He's no pussycat. He's a formidable opponent and you misjudge him if you think he's just the smiling boy. So says a former political adversary of the Minister for Education and Science, Micheal Martin. "He's a clever politician - very much the tough politico, very calculating and leaves nothing to chance," this source says. "Just look at where he's got. Cork is a tough constituency and in Fianna Fail it's even tougher, yet he has emerged unquestionably as the leader of Fianna Fail in Cork, and nobody's even pretending to oppose him."
Martin's rise to power has been meteoric. He was first elected to the Dail for Cork South Central in 1989 and was appointed Minister for Education when Fianna Fail came to power in 1997. As Opposition spokesman on education, he cut a relatively unimpressive figure - in public at least. Behind the scenes, though, he was beavering away, taking stock and consulting the movers and shakers of the education sector. The cognoscenti were delighted when his ministerial appointment was announced.
Since then, he's barely put a foot wrong and is one of the few ministers for education to enjoy widespread support in the teacher unions and in the third-level sector. His current appeal to the High Court on the league tables issue has united partners in education behind him.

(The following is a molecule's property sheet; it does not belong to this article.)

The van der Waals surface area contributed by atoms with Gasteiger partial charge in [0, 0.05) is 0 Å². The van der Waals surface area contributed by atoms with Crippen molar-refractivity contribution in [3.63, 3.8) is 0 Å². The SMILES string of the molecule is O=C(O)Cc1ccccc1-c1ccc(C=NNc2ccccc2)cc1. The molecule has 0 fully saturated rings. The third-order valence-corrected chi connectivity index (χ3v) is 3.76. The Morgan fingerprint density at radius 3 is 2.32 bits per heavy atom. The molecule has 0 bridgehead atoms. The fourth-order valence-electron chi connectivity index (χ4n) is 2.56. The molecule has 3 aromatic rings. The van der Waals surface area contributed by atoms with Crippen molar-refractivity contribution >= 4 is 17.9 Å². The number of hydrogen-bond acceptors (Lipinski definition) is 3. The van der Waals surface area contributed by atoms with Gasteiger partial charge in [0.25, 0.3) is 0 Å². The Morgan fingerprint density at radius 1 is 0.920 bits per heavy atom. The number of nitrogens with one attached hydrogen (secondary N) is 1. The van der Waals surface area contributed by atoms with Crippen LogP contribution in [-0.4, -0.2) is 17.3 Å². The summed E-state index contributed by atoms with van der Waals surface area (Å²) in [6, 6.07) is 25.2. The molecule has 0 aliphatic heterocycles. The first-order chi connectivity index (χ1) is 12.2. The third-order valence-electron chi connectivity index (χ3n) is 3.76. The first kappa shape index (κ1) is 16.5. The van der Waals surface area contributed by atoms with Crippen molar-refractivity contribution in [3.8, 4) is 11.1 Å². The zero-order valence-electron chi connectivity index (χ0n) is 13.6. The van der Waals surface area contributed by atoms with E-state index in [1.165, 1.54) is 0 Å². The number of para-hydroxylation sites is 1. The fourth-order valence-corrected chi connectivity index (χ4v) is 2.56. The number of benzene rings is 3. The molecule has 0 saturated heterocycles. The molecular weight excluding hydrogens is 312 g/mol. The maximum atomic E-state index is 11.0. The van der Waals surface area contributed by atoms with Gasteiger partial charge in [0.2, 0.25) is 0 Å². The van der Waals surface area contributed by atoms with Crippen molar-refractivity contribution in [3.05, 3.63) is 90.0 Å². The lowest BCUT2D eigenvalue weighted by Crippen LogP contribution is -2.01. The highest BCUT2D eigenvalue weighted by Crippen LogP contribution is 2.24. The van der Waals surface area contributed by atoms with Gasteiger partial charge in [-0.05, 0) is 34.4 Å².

"I'd give him nine-and-a-half out of ten - on the basis that I'd never give anyone full marks," comments a university president. "He's one of the finest Ministers for Education we've ever had - he's certainly in the same league as Donogh O'Malley. The best thing about him is that he is genuinely interested in education. He's not a politician in the narrow sense, watching where he's going to end up in the party."
Born in Cork in 1960, Martin is the son of bus driver Paddy Martin, a former international boxer, who played football and hurling with Jack Lynch and was one of the founders of the National Busmen's Union.
Martin has inherited his father's love of sport. A former GAA youth coach in Cork, he is an avid supporter of the local teams, but is equally at home following the Rugby World Cup and is also a Chelsea supporter. According to friends, he likes nothing more than to relax with a pint of Murphy's in his local - The Orchard - in Cork's Ballinlough after a match.
A past pupil of Colaiste Chriost Ri, Cork, Martin is a graduate of UCC where he also did an HDip and achieved first-class honours in his MA in political history. Expect to see the publication of the fruits of his MA thesis - Republicanism in Cork in the 1920s - in the coming months.
It was at UCC that he met his wife, Mary O'Shea, who now lectures in public administration there. She, too, is regarded as a highly political animal. When she graduated from UCC, she became Fianna Fail's national youth organiser. In recent years she has taken a back seat, running the family home and rearing their two children - Micheal Aodh, aged five years, and three-year-old Aoibhe.